Thursday, September 20, 2012

The Analogy of the Train

When is the right time to let someone know that he or she isn’t “the one”? I’ve recently been turning this thought over in my mind like a pancake on a low-flamed griddle.

And then it came to me like most realizations happen to come, in a metaphor (see pancake reference above) while talking to a friend on gchat. While my realizations typically come in the form of metaphor they usually occur while on gchat, in the shower, putting on lotion or walking. I was trying to explain to her how if you aren’t totally sure of someone you’ve been seeing, it feels a lot like you are on an Acela-paced train headed towards a brick wall. Or down into the quagmire of the Louisiana gulf coast. Or veering onto a track that you know will suddenly end, dropping you off a cliff. The train itself is comfortable enough with plushy velvet seats and brass spouts spewing Ghiradelli hot chocolate into porcelain tea sets. You feel safe and warm and cozy, however, like a teacup rattling ever so slightly a small and nagging sense of impending doom stirs in the place just right behind your heart and below your belly button. You alone are the only one on the train in possession of the knowledge of what lie ahead. Do you tell anyone? Do you risk everyone losing it? What if you don’t know for sure that it will happen? Can you trust the subtle rattling in your teacup heart? Is it a phantom shudder? Are you sure the brick wall isn’t a tunnel? Did you just imagine that salty whiff of marshlands and bays? What if the train doesn’t switch tracks? You keep breathing, sipping your hot chocolate letting the smooth sweet tang of the cocoa linger on your tongue.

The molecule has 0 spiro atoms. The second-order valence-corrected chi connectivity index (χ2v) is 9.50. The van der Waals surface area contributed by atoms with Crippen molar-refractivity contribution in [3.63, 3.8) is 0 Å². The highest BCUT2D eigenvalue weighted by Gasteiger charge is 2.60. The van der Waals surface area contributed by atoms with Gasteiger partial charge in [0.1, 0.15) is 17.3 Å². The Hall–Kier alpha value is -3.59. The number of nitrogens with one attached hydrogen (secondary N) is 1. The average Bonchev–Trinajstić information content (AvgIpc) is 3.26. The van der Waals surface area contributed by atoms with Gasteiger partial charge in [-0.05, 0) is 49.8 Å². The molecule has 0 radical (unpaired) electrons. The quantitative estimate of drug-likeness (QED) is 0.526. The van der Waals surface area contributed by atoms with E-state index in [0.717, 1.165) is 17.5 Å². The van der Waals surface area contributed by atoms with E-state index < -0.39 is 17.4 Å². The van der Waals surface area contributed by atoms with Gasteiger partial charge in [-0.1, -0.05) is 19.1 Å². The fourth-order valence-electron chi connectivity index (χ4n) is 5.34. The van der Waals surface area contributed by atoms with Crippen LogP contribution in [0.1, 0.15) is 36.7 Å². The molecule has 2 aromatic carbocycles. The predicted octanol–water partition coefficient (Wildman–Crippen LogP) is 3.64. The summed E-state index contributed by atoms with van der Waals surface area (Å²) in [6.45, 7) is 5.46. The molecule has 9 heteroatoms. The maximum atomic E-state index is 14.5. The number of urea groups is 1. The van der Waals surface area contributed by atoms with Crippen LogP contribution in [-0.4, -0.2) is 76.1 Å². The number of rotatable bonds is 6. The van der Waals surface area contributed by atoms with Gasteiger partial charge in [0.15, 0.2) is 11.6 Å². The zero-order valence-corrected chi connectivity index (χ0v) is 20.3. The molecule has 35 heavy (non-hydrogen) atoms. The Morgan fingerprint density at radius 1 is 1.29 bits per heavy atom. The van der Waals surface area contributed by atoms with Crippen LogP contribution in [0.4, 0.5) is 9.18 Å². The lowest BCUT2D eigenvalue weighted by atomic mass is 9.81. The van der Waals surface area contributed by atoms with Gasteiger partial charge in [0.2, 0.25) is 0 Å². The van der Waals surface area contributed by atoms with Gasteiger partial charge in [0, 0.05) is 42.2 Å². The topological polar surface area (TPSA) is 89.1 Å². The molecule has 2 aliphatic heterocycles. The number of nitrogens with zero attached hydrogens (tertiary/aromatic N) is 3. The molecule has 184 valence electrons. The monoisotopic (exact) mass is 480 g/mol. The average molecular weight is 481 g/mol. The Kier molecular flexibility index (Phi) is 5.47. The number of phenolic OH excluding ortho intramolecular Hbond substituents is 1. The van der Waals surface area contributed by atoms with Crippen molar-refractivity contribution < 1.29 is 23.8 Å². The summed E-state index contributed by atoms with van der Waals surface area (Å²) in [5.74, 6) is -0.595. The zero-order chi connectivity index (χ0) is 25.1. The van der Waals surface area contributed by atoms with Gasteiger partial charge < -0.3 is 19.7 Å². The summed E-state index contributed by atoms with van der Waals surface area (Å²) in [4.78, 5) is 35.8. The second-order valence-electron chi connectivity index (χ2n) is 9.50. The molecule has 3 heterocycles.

The question is do you risk telling someone that you know they aren’t the one and derail the train yourself? Or do you keep quiet letting time run its course, hoping the leaks and cracks and subtleties of decay will soon show? I am not sure hence the overwhelming number of question marks speckled throughout this post. In truth maybe the analogy doesn't work as well as, say, Plato's allegory of the cave or the Cherokee parable of the Two Wolves. Perhaps it is too dramatic; equating the end of a relationship to that of death. (There are many things I have claimed to be in my life, but never "rational.") The problem here - if there is a problem at all - is mostly guilt-based with a love of the fantastic and extreme. (How Puritanically American of me, no?) What is the problem of two people enjoying eachother's company with no specified "end" goal in sight? Does there always have to be a goal? Must it always be so black and white (black tux, white dress) and end in Pachelbel's Cannon?  Must it end at all even though marriage isn't in sight? Where is the harm in the pleasure of the process? Or as Elaine Sciolino notes in her book La Seduction,
"Seduce me with a delicious meal and a glass of excellent wine, a promise of romance, an intoxicating scent, and a lively game of words. Have you done me harm, or have you led me to a place where I find freedom to enjoy and savor the best life has to offer? And if in the process you also serve your own purposes, isn't it - as long as I understand the transaction - a fair trade?"
I see though that the harm might lie in the withholding of information from the other person; information that could possibly enlighten (and hurt) the other person and cause them to rethink the time they spend with you. It seems there is a fine line between telling the truth for truth's sake, telling the truth to make the truth-holder feel less guilt, and telling the truth for the sole benefit of  giving the other person all the information to use at their discretion. But it leads me back to my original question... when is the right time to tell them? After how many "dates"? How much time do you allow to go by before you break the news? Right before the train is about to hit the wall, as soon as you know, or at some point in between?

What do you think?

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